As the contactless payment limit in the UK rises from £20 to £30, the UK Cards Association has found that more and more consumers are ditching traditional payments, with over £2 billion being spent in the first six months of the year via contactless cards.
As the popularity of contactless payments increases in the United Kingdom, payment terminals across the country are being adjusted to accept NFC payments of up to £30, allowing consumers greater freedom and accessibility when paying for everyday goods and services. This then raises the question – is the UK becoming a cashless society?
The UK Cards Association, the trade body for the card payments industry in the UK, certainly thinks so.
During 2015, contactless payment figures have skyrocketed. The trade body has found that spending via a contactless card has risen from £287m per month in January 2015 to £567m in June of this year.
In total, £2.5 billion has been spent within the first six months of 2015 using a contactless device.
This figure shows that contactless payments are really picking up, as throughout 2014 only £2.32 billion was spent using a contactless cards.
More choice for consumers
Now that the UK has caught on to the rising trend of contactless payments, more and more shops are making the method available for their customers.
Graham Peacop, chief executive officer of the UK Cards Association has welcomed the limit increase.
‘‘Contactless payments are fast, easy and secure. With more contactless cards in wallets than ever before and a growing number of retailers accepting contactless payments, we have seen a huge rise in the number of payments being made.’’
‘‘The growth in contactless payments shows people want to use contactless cards and increasing the limit gives customers even more opportunities to pay in this way,’’ continued Peacop.
The family food shop could become a lot easier with the new change. According to research from Barclaycard, Brits pay contactless most often at supermarkets, followed by restaurants and on commuter transport.
With the average food shop costing £25.17, parents and commuters will now be able to shave some time off their busy schedule using a contactless card.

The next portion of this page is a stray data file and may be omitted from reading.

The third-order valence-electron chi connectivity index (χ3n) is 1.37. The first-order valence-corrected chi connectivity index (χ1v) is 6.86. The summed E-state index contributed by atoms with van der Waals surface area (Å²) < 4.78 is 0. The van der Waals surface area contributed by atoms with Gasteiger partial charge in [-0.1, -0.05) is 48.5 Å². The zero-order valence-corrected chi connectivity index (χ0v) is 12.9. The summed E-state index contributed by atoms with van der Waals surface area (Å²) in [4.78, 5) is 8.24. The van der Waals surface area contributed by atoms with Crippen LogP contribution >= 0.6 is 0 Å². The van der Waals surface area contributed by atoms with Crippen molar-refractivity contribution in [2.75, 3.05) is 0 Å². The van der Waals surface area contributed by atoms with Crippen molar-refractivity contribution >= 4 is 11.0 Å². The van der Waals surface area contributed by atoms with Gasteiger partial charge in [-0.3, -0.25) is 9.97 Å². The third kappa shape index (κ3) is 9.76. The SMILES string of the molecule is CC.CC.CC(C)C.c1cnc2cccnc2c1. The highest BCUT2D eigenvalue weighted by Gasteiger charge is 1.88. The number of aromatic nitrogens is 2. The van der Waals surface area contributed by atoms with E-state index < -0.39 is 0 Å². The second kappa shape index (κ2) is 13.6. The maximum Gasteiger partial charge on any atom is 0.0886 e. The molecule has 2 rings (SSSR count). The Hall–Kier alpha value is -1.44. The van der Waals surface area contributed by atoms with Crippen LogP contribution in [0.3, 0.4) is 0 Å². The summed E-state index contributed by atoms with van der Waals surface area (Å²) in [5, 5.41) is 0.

For customers who are worried about the security risks posed by contactless payments, the trade body has assured apprehensive spenders that there is nothing to fear.
Contactless cards contain the same encryption technology as Chip and Pin devices. When using your card for contactless purposes, you may sometimes be asked to type in your pin, only to ensure they are the genuine card holder.
With more than 69 million contactless cards in circulation, the cards payments industry took it upon themselves to raise the spending limit in order to make it easier for British consumers. Some of the world’s biggest payment institutions have embraced the payment change.
‘‘Contactless is becoming the ‘new normal’ as everyday Britons embrace the speed, convenience and safety of touch-to-pay technology,’’ commented Kevin Jenkins, managing director UK and Ireland at Visa Europe.
‘‘We’ve seen unprecedented growth in this area, with the number of Visa contactless transactions more than trebling in the past year in the UK.’’
‘‘Today’s threshold increase to £30 gives consumers all the benefits of contactless across a broader range of their daily activities, and we expect to see this momentum continue to build as more people adopt mobile and wearable payment technology.’’
New data from Worldpay, which surveyed 4,000 shoppers in Europe, shows the continent is becoming more tech-savvy and a keen adopter of new payment technology.
Berlin neo bank N26 talks new products, UK launch and the advantages of being based in Berlin.
Just under twenty percent of all card purchases are now being made on contactless cards, according to new data from the UK Cards Association.
In this guest blog, Apriva's SVP, Stacey Tappin, talks about the evolving payment interactions and the increasing importance of providing a cohesive consumer experience across all channels.